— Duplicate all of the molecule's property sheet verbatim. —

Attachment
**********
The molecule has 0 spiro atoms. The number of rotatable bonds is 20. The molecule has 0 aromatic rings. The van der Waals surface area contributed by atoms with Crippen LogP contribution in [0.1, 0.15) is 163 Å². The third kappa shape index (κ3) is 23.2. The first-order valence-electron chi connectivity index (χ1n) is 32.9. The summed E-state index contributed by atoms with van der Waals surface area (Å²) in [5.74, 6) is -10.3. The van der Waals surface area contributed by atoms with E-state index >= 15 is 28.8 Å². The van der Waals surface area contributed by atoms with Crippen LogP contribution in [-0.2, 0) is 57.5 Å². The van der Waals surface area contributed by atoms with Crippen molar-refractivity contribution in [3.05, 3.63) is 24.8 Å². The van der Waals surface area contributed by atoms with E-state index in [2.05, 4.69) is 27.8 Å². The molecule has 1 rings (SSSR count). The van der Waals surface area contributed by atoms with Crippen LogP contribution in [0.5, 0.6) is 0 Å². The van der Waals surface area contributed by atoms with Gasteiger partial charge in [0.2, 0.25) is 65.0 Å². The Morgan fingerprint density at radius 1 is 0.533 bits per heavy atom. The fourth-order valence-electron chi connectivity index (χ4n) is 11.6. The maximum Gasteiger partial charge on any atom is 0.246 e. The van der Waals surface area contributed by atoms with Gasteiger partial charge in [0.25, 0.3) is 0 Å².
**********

The molecule has 0 spiro atoms. The number of rotatable bonds is 20. The molecule has 0 aromatic rings. The van der Waals surface area contributed by atoms with Crippen LogP contribution in [0.1, 0.15) is 163 Å². The third kappa shape index (κ3) is 23.2. The first-order valence-electron chi connectivity index (χ1n) is 32.9. The summed E-state index contributed by atoms with van der Waals surface area (Å²) in [5.74, 6) is -10.3. The van der Waals surface area contributed by atoms with E-state index >= 15 is 28.8 Å². The van der Waals surface area contributed by atoms with Crippen LogP contribution in [-0.2, 0) is 57.5 Å². The van der Waals surface area contributed by atoms with Crippen molar-refractivity contribution in [3.05, 3.63) is 24.8 Å². The van der Waals surface area contributed by atoms with E-state index in [2.05, 4.69) is 27.8 Å². The molecule has 1 rings (SSSR count). The van der Waals surface area contributed by atoms with Crippen LogP contribution in [0.5, 0.6) is 0 Å². The van der Waals surface area contributed by atoms with Gasteiger partial charge in [0.2, 0.25) is 65.0 Å². The Morgan fingerprint density at radius 1 is 0.533 bits per heavy atom. The fourth-order valence-electron chi connectivity index (χ4n) is 11.6. The maximum Gasteiger partial charge on any atom is 0.246 e. The van der Waals surface area contributed by atoms with Gasteiger partial charge in [0.25, 0.3) is 0 Å².